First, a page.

“We therefore conclude that this data set does not favor the bubble collision hypothesis for any value of Ns.” (2)

“The WMAP 7-year data-set does not favor the bubble collision hypothesis for any value of Ns”. (3) (see also [4])

#2: Cosmologist Laura Mersini-Houghton has claimed to have unmistakable evidence for the existence of another universe by predicting the discovery of the CMB cold spot. Her rationale for her equations for a “wave-like equation” (a waveform) of the universe (on which her predictions are based) are sensible, but those equations do not appear to assume the existence of other universes. So even if her equations are correct, I see no reason to conclude that her theory explains other universes, although it might explain  some things about this one! Besides, her prediction of a northern cold spot and of “dark flow” have not panned out (though several other predictions of hers have) (5) (6) (7).

#3: Scientists in the last few years have realized that the existing data does not support the existence of multiple universes very well. As of 2013, everyone was looking forward to the high-definition pictures of the microwave radiation coming from outer space, that we were supposed to get from the new, higher-resolution Planck satellite (5):

Future data from the Planck experiment will allow us to greatly improve on these results. If confirmed, the presence of bubble collisions in the CMB would be an extraordinary insight into the origins of our universe.

(Note that the researchers recognize the “great” need to improve their results, and that those results have not yet been confirmed.)

The pictures from Planck were supposed to be much higher resolution than the WMAP pictures. But now that the Planck pictures have come out (they were released on March 21, 2013 [6]), there have been no new discoveries based on it supporting a multiverse. Search for scientific papers on it (not newspaper articles!). As of this writing, on June 24, 2013, I found none. In spite of the absence of new experimental findings, British newspapers still claim that the previously known patterns in the microwave, which were seen by Planck, constitute new evidence for multiple universes (8), (9). This is poor science, since all we are seeing higher resolution pictures of things we already knew about, without anything to cause new conclusions.

#4: Scientific American recently ran an article by Vilenkin and Tegmark promoting the existence of multiple universes, but the arguments both used were not sound, and they did not present experimental evidence in support of their position. Vilenkin uses an example of using a broader model of a single universe to predict constants of nature for our local region of the cosmos (this is fair in principle); but then applies this without justification to suggest the existence of universes OUTSIDE of the single universe he just talked about.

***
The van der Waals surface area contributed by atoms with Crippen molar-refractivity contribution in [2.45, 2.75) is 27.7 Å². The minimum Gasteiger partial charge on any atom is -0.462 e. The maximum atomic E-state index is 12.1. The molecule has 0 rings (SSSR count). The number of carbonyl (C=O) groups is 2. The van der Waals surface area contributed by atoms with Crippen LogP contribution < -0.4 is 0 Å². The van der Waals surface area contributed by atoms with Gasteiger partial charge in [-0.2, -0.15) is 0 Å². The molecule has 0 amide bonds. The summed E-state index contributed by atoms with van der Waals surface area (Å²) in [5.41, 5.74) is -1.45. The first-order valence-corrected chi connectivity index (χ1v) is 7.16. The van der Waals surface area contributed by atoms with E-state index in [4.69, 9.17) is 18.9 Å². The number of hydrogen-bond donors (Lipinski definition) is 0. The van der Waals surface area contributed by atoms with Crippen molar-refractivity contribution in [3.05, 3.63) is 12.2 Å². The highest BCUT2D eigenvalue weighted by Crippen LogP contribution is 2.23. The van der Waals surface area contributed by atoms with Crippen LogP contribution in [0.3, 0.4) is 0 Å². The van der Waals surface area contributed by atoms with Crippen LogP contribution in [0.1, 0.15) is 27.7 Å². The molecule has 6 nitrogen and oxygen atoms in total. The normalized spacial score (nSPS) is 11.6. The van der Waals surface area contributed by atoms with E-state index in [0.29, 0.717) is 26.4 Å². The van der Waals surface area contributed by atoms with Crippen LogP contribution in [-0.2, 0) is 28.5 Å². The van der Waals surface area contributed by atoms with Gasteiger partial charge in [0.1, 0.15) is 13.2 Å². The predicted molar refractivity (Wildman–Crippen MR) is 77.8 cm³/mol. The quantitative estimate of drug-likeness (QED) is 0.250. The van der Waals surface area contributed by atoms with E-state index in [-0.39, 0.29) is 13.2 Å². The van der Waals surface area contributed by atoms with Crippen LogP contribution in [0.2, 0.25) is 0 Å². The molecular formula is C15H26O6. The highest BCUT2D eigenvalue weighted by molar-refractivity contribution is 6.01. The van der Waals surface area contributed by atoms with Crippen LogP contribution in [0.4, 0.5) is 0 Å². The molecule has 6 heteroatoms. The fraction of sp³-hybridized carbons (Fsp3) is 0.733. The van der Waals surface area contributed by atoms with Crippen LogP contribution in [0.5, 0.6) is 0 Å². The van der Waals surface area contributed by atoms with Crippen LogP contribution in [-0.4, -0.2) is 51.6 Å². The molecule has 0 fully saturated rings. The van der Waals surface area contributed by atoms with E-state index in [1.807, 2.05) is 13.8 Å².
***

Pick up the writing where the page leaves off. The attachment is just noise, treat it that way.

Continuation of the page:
Tegmark enthusiastically defends the multiverse position without providing reasonable, clear evidence of how current theories, robustly supported by experimental evidence, predict the existence of multiple universes (10).

He cites predictions of the density of dark energy, made on the basis of string theory, as evidence of the validity of a nearly infinite number of multiple universes. But string theory has just as little experimental evidence to support it:

“Until some way is found to observe the yet hypothetical higher dimensions, which are needed for consistency reasons, M-theory [a unified form of string theory] has a very difficult time making predictions that can be tested in a laboratory. Technologically, it may never be possible for it to be experimentally confirmed” (11).

“As of 2010, there are no feasible experiments to test the differences between MWI [the many-worlds interpretation of multiple universes] and other theories” (12).

#5: Paul Davies, professor of natural philosophy at the Australian Center for Astrobiology, argures in the NY Times that although multiple universes are not impossible, they are difficult to prove, and should not be taken seriously. Although opposed to the concept of God as creator, he states the following (13):

How seriously can we take this explanation for the friendliness of nature? Not very, I think. For a start, how is the existence of the other universes to be tested? To be sure, all cosmologists accept that there are some regions of the universe that lie beyond the reach of our telescopes, but somewhere on the slippery slope between that and the idea that there are an infinite number of universes, credibility reaches a limit. As one slips down that slope, more and more must be accepted on faith, and less and less is open to scientific verification.

Extreme multiverse explanations are therefore reminiscent of theological discussions. Indeed, invoking an infinity of unseen universes to explain the unusual features of the one we do see is just as ad hoc as invoking an unseen Creator.